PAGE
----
What a timely post. I recently created a motivational blog and was recently featured in a newspaper in Malaysia. It was great publicity for the blog but I was flooded with a few unwelcomed advice on how my blog should be. Though I appreciate their feedback, but I feel like they don’t really understand the concept of the blog and I felt if I make the changes that were asked, I would change the direction of the blog. After a while, I asked my friends and they thought the blog is fine as it is. 

    Sometimes it’s hard to be pulled in various directions, but at the end of the day, one got to stay true to his/her intention. Every now and again, I always remind myself what the main objective of the blog is. 

    Thank you for this wonderful post. 

  • I never take advice from another unless they are intuitively gifted. Many people give out free advice and it is worth the price that you pay for it.

    I’ll go with my own gut instead of someone else.

  • Thank you. Yes, it’s hard isn’t it, Syaf, especially when something is new and you’re maybe feeling a bit less confident about what you’re doing. Thanks all for reading.

  • Pingback: Advice on Advice, Living a Beautiful Life, Little Dragon & More | Miss Cabrina()

  • Joshcw

    Good article; things are much clearer now!
    Thanks!

  • Pingback: Advice (on taking Advice) & Little Dragon | Miss Cabrina Online()

  • andy

    I’m in the exact same boat. sort of. I have to choose between a really easy job that pays me A LOT for a little work, to a job in a tropical paradise that has more responsibility and a 10th of the pay.

    Usually I rely on this one friend, who seems to always be right whether I listen to him or not. So it really scared me when he said Not to take the tropical job! His advice instead is to do neither, and stop working Period! :O!!!!! I’m only 38, I really don’t want to retire.

    Situation A) Currently, job is easy and not demanding, company is nice, I save A LOT of money every month. They basically pay me to sit around and do nothing in a very very remote area of the U.S/Canada where the weather is all snow, small population, middle of nowhere. Super mindless but easy, no room for growth, lots of free time though, high pay.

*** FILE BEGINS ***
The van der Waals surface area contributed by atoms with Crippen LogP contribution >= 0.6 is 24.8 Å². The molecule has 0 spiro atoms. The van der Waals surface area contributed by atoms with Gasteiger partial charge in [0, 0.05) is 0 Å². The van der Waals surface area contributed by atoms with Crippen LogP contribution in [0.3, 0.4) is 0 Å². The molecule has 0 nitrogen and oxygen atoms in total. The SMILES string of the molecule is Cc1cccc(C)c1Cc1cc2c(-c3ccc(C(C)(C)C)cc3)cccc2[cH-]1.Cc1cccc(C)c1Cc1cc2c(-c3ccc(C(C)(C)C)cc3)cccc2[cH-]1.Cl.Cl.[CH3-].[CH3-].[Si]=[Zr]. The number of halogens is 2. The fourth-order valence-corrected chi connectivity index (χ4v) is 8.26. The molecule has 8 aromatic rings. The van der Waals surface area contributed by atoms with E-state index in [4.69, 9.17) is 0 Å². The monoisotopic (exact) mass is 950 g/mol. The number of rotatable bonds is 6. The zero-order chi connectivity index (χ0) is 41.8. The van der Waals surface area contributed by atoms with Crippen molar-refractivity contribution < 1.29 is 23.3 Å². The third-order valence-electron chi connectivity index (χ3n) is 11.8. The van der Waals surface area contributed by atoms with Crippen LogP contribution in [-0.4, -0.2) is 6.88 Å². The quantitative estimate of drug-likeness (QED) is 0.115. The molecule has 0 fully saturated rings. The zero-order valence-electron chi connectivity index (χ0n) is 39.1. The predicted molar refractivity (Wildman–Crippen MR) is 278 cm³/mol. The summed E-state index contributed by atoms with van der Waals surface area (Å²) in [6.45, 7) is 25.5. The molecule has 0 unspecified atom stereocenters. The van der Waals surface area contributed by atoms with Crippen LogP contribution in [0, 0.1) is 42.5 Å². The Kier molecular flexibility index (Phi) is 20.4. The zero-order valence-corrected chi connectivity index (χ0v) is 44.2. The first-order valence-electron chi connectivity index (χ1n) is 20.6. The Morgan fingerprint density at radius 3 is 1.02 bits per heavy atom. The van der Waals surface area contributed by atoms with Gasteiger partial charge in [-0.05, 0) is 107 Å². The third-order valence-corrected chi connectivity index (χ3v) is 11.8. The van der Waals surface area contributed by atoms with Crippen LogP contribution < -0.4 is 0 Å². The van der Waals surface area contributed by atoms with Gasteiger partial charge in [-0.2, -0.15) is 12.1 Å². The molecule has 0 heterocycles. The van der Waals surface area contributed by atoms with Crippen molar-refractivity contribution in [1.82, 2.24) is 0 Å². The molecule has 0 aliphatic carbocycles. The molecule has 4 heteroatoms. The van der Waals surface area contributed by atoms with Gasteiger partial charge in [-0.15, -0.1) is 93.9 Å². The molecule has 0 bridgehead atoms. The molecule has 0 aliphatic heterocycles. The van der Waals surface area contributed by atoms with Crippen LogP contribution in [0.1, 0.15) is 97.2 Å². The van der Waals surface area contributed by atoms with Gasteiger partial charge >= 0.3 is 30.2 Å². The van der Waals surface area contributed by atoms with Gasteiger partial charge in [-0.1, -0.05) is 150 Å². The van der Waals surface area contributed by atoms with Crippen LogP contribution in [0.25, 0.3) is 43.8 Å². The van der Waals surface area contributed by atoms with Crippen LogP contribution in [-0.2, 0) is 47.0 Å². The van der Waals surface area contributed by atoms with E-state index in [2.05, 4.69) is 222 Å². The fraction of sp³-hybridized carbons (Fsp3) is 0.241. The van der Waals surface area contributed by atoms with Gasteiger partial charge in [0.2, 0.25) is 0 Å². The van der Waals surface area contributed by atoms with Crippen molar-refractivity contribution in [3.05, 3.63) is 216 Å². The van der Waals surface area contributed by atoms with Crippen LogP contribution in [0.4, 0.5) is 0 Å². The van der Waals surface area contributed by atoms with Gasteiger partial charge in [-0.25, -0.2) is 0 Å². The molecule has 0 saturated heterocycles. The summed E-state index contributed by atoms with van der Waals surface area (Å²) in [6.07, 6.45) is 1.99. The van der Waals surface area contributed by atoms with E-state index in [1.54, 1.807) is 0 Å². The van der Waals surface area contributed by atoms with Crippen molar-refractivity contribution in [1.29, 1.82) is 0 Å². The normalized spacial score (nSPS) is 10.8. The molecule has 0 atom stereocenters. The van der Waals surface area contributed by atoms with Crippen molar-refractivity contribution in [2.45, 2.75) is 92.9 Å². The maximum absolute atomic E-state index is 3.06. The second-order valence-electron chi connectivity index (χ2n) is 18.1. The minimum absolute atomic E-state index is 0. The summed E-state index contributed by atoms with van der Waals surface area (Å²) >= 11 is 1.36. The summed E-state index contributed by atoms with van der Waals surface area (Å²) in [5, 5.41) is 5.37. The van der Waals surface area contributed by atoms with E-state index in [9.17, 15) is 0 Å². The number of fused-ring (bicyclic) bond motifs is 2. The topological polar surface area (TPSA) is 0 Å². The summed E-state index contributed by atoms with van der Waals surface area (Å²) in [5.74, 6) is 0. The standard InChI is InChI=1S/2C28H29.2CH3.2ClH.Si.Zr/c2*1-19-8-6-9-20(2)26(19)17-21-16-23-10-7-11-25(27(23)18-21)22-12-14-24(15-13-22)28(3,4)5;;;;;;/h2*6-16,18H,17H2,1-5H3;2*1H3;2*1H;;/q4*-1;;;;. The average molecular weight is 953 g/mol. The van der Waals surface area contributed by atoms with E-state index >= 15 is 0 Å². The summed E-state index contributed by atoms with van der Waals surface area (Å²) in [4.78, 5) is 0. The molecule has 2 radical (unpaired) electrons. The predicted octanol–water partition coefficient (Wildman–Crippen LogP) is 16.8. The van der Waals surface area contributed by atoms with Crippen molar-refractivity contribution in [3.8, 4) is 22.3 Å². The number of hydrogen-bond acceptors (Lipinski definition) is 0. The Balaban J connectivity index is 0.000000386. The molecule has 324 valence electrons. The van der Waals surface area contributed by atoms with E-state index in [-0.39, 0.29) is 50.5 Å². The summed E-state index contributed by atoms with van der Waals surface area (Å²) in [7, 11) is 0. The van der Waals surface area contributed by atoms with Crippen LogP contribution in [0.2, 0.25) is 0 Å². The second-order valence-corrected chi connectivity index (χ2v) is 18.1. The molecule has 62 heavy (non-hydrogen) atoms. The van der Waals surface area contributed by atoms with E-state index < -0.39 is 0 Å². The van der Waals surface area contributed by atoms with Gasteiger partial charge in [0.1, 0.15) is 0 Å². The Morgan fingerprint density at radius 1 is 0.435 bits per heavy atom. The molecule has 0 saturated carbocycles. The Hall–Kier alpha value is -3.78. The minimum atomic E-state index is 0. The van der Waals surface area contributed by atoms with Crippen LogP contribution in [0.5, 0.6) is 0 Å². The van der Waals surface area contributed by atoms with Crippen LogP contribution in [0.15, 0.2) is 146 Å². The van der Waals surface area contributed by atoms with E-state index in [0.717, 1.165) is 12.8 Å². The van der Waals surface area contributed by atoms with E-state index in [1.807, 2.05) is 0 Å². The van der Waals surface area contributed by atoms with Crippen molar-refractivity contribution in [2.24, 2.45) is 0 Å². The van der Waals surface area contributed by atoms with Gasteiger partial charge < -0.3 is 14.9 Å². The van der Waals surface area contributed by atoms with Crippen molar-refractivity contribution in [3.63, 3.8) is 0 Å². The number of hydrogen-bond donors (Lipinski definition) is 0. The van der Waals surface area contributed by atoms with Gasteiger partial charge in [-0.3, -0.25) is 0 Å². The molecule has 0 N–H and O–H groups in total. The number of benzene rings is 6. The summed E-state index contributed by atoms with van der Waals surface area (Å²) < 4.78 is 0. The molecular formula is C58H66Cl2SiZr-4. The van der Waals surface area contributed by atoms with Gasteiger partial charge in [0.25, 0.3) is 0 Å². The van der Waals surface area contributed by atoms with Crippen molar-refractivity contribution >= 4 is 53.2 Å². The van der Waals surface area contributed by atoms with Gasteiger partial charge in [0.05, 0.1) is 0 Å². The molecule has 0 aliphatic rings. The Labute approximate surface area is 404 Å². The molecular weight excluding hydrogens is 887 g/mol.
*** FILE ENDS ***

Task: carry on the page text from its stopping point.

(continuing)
Situation B) Risk it all in SE Asia (I would love to live in Latin America or Asia) on a new job that is extremely demanding for only enough $ to just about break even every month.

    I really don’t know what to do. I was hoping my friend would have said Situation B no doubt. But instead his advice was “SE asia is too religious and dangerous and America is sucks, so you should not work in either and bum around the world until you’ve spent all your money.” I don’t like that advice AT ALL! But I’m scared, because he’s never been wrong before. Anyone else here have any thoughts?

  • Cassi O.

    In my opinion, I think you should pick Situation B. You said you save a lot of money now, so you theoretically should have a large savings. If you end up not making quite enough money doing what you love you would have a cushion to fall back onto. And if you end up not liking the job in Asia (or after a few years would like something that is more stable) you could always move back You probably have a lot of experience if you are 38 so you could find a job pretty easily.

  • Karmal

    Advice is what you don’t know. Knowing that you don’t know is the real challenge. In not knowing you realize you know, therefore not asking for advice proves you know. So why ask?

  • C.Hoffman541

    Simply the best advice I have ever received…thank you OP

  • budcat7

    Sometimes we take advice based on mutual respect and trust but when the party you are asking is being deceptive about the level of respect and trust they have for us, our “choice” in taking this advice is compromised.